I've made an alarming discovery about memoirs in recent years: the *best* memoirs are NOT by the rich and famous.
Think about the typical trajectory: they came from humble beginnings in a place like Central Illinoi, someone said they couldn't make it b the way, someone said they couldn't make it but they proved them wrong. The rise to stardom, the struggle with drugs or alcohol or weight or toxic love and the ultimate finding of their soul, capped off with a book deal. I've read this book by many authors.
The best memoirs are by those who have endured something crazy/interesting/meaningful and live to tell about it Here are some of my favorites:
Between Two Kingdoms: A Memoir of Life Interrupted by Suleika Jaouad
I've started obsessively recommending this fantastic chronicle of a young woman's cancer battle and subsequent road trip. Jaouad certainly doesn't sugarcoat anything, so reading of her cancer journey can be hard, but that's the point. I still think of her regularly in the months since I've finished her memoir.
Educated: A Memoir by Tara Westover
Be sure to read this eyebrow raising account of Westover's upbringing in backwoods Idaho and how her family relationships crumple as she seeks higher education. I worked my Google muscle so hard after finishing this, looking at pictures of her family like I'm some kind of private detective.
Scarred: The True Story of How I Escaped NXIVM, The Cult that Bound My Life by Sarah Edmondson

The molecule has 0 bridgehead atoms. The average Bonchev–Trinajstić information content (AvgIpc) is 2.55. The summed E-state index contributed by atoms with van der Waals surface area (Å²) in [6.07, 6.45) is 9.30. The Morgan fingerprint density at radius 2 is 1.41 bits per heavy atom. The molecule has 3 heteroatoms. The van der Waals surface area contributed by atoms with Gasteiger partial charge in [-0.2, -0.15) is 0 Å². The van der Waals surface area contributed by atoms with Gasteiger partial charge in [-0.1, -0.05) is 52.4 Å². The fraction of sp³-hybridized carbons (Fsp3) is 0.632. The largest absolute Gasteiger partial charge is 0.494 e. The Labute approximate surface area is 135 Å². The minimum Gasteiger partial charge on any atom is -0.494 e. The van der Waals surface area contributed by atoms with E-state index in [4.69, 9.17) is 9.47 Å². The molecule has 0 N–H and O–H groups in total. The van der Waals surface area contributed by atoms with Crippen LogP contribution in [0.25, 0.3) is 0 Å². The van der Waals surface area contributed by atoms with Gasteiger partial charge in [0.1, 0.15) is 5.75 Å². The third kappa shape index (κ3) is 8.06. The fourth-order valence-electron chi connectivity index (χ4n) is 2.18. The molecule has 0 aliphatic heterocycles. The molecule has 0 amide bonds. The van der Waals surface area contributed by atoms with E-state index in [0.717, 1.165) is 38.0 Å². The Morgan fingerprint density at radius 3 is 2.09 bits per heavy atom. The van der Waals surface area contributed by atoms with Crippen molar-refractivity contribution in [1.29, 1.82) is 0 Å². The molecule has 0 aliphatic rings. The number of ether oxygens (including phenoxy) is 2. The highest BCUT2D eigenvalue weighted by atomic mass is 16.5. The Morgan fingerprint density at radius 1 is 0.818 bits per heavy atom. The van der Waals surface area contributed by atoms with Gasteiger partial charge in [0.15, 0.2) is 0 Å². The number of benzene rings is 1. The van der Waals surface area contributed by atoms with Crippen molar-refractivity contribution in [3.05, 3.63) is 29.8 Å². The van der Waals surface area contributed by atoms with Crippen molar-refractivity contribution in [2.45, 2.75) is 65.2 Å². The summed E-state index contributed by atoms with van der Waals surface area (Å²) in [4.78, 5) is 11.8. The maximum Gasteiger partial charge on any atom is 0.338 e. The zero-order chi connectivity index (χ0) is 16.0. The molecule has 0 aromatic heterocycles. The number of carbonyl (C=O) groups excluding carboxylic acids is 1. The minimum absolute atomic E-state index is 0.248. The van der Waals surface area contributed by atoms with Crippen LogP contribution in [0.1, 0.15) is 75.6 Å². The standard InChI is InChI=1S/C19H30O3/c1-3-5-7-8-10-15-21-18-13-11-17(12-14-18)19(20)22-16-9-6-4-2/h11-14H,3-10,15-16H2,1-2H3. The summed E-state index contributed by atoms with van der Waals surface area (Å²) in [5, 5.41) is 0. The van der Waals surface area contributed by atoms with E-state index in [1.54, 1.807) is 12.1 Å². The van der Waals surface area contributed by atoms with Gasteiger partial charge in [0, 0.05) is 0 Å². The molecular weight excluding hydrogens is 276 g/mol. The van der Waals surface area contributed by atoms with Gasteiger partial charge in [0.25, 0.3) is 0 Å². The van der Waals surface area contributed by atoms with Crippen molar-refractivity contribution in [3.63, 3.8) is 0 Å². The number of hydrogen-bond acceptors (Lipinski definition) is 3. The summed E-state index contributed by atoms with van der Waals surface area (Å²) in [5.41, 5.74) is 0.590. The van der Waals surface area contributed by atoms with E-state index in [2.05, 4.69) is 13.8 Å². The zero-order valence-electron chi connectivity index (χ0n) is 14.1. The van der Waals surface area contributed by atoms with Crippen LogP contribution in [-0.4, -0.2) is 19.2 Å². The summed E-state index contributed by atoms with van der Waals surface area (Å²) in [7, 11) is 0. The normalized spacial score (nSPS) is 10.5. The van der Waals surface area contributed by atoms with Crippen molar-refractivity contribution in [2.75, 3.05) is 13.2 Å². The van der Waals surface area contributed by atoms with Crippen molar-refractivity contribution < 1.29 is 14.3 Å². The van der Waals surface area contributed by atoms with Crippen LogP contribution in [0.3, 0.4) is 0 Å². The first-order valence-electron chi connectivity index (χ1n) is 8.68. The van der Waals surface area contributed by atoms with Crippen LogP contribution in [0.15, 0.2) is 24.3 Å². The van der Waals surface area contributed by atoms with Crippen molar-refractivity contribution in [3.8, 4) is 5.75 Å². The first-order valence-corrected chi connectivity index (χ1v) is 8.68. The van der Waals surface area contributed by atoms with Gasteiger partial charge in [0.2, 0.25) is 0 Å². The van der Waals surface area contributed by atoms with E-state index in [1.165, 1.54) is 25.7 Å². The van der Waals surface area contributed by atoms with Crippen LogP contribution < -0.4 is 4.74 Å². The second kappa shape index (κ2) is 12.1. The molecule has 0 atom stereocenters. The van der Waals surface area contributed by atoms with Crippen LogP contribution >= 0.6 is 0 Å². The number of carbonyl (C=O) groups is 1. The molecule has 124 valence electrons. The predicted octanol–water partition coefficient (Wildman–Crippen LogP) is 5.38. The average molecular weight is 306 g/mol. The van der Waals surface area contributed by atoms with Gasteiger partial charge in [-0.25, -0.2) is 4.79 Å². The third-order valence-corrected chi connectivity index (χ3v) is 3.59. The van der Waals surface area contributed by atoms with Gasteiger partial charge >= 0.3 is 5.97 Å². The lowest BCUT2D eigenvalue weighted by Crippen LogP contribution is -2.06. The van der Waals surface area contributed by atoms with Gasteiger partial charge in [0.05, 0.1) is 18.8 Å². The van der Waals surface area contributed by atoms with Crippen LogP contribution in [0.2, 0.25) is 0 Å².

Forgive her the excessively long subtitle, because this book is crazy good. If Educated was eyebrow raising, Scarred is jaw-dropping. Is there any limit to what someone will do to have control? Fun bonus: NXIVM traps their victims under the guise of a multi-level marketing (pyramid) scheme, which is a testament to how cult-like those can be (and I know, I sold Sensaria for a hot minute in 2005.)
Unfollow: A Memoir of Loving and Leaving Extremism (Also Titled A Memoir of Loving and Leaving the Westboro Baptist Church <so what's up with that?>) by Megan Phelps-Roper
Thinking about the Westboro Baptist Church usually makes me sick to my stomach, but the nausea is worth it here. Phelps-Roper does a great job of exposing the good, the bad, and the ugly.
Troublemaker: Surviving Scientology and Hollywood by Leah Remini
Remini, oh the other hand, comes out guns blazing with this fascinating tell-all. While she does touch on her boring stardom stuff (oh, it's not THAT boring I suppose), she focuses on what a huge hot mess the church of Scientology is. Unfollow and Troublemaker would actually be fun to read as a doubleshot, to compare and contrast religious cult behavior.
Let It Go: My Extraordinary Story - from Refugee to Entrepreneur to Philanthropist
Ironically I had a donor recommend this book. I'm not sure I would have ever come across it otherwise, which would have been a shame. I absolutely loved the memoir and the author. Who doesn't love a self-made rags to riches story? Her deeply moving stories about her son and resulting philanthropy for Autism are intense, and I think of them often. Every aspiring philanthropist should read this!
What would YOU add to this list?
Mom of four, wife of one. By day I fund-raise with coffee, by night I read with wine and chocolate.